John Karg was diagnosed with glioblastoma, a type of brain cancer, early in 2016. His cancer care team at Huntsman Cancer Institute treated the cancer with surgery, radiation, oral chemotherapy, and participation in clinical trials. He’s doing very well with the treatment—his interview for this article happened while he was waiting for the lift lines at Alta ski resort.
Patient Stories Posts
When I was diagnosed with uterine sarcoma, behind all of the distress about treatment was an overwhelming feeling of disbelief that I was about to become infertile at age 28. But being able to retrieve and freeze my eggs before chemotherapy gave me back a little bit of the control I felt was lacking.
“Our perspective was to enjoy life no matter the circumstances. You find joy. Sometimes you have to search under the rug and in the closet, but there’s something to be happy about every day.”
The POWER Program (Personal Optimism with Exercise Recovery) gives a personalized exercise plan for cancer patients based on diagnosis, treatment type and phase, and fitness goals. For Farley Eskelson, it also gave him the chance to get back to the activities he loves.
Rebecca Ward went to the dentist for a routine check-up and ended up with a startling diagnosis: oral cancer. After that initial shock, Rebecca went through cancer treatment and became an advocate for oral cancer awareness.
Christina Ratcliff enrolled in HCI's Total Cancer Care study, a partnership among patients, health care providers, and researchers to help accelerate cancer research and improve patient care.
Each year, more than 1,000 adolescents and young adults (AYAs) in Utah are diagnosed with cancer. For many of these young people, a cancer diagnosis is their first real medical issue. This was the case for Marina Pimentel, who was diagnosed with Hodgkin lymphoma, a type of blood cancer, at age 26. Marina worked with an AYA patient navigator to help her manage the complexities of cancer treatment and care.
Tommy Tanzer, a resident of Park City, Utah, received three negative prostate biopsies over the course of three years, but he and his doctors still suspected he may have cancer. Tommy then had an MRI-guided biopsy at Huntsman Cancer Institute (HCI), hoping there would be a more accurate result. Unfortunately, this biopsy did detect cancer. Fortunately, it was found early enough to treat.
"One thing is for sure: cancer will affect your life... and the only way we're going to find a cure is by supporting research."
Tom Kursar and his wife, Lissy Coley, are used to working with each other as co-leaders of a research group in the Department of Biology at the University of Utah. So when Tom was diagnosed with pancreas cancer, the couple faced the disease together.
Just three weeks after their wedding in 2007, newlyweds Dan and Melanie Hedlund were in for some startling news—Dan had osteosarcoma, a rare form of bone cancer.
After Emma Houston learned she had breast cancer, the first thing she did was go shopping to buy red three-inch high heels. The shoes became as much a hallmark of her cancer journey as her humor and positive outlook.
Support groups and special retreats are helpful for many people with cancer. Merica Hale found a healing place to relax and meet women diagnosed with breast cancer who could offer each other support.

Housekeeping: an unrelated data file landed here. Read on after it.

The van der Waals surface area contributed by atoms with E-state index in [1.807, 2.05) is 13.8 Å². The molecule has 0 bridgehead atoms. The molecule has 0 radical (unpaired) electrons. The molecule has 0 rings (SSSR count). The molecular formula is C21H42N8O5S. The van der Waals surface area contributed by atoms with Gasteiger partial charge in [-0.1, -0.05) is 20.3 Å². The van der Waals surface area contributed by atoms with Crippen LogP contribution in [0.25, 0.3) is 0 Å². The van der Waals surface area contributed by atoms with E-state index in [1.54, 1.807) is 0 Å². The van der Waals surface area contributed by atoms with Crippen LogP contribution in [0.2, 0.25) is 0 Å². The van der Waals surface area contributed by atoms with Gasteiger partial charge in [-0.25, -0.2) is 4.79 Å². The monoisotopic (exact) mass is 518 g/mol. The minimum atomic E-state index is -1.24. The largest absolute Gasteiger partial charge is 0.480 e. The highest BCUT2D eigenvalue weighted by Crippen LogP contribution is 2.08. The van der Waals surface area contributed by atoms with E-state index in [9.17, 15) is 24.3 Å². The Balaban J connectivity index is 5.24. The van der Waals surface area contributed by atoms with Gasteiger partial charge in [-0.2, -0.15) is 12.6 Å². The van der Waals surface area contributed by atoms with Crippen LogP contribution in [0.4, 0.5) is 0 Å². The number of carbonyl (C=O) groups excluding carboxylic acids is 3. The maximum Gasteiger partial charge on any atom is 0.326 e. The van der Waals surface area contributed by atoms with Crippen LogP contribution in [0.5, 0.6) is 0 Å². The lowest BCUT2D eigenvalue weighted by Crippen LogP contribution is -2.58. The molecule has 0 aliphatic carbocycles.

After being diagnosed and treated for ovarian cancer, obstetrician Janice Byrne was determined to make a difference for others facing the same disease. Now, she advocates to increase education and awareness about ovarian cancer and provide support to newly diagnosed patients.
When I was a teenager, the HPV vaccine did not exist. I wish it had; I would have been grateful for its protection. And I have news for you, HPV. You messed with the wrong woman.
In the short time between Ken Selden’s cancer diagnosis and the end of his treatment, he and his wife, Julieann, went through a lifetime’s worth of grief, fear, pain, hope, and joy. In return, they’ve earned a lifetime’s worth of wisdom. After what the young couple call the worst trial they’ve ever faced, Julieann and Ken say they now live a more purposeful life.
Growing up in Roseville, California, Olympic gold medalist Summer Sanders spent every waking hour playing and training outside in the water—usually without sunscreen. “I associated sunscreen with vacation, not training,” Sanders says. Then, in 2014, she was diagnosed with melanoma. No one can say for sure what caused Sanders’ melanoma, but she thinks her frequent exposure to the sun was a contributing factor.
Taryn Palmer lost her father to stage IV colorectal cancer. As she and her family tried to find some way to reconcile their grief with celebrating his life, Taryn discovered Dress in Blue Day, a way to increase awareness about colon cancer risk and encourage early screening. She talks about what Dress in Blue Day has meant to her and her family as they honor their father and fight back against this devastating disease.
When Kiera Jorgensen was diagnosed with cancer at the age of 19, she fought not only sarcoma, but also a deadly mystery that had loomed over her family for generations. Now years out of treatment, Kiera has answers and is conducting research to help families like hers better understand a rare genetic mutation.
If you watch the CBS TV show The Amazing Race, you may recognize me as the winner of Season 24. But before I even began that incredible challenge, I had already endured another challenge—testicular cancer.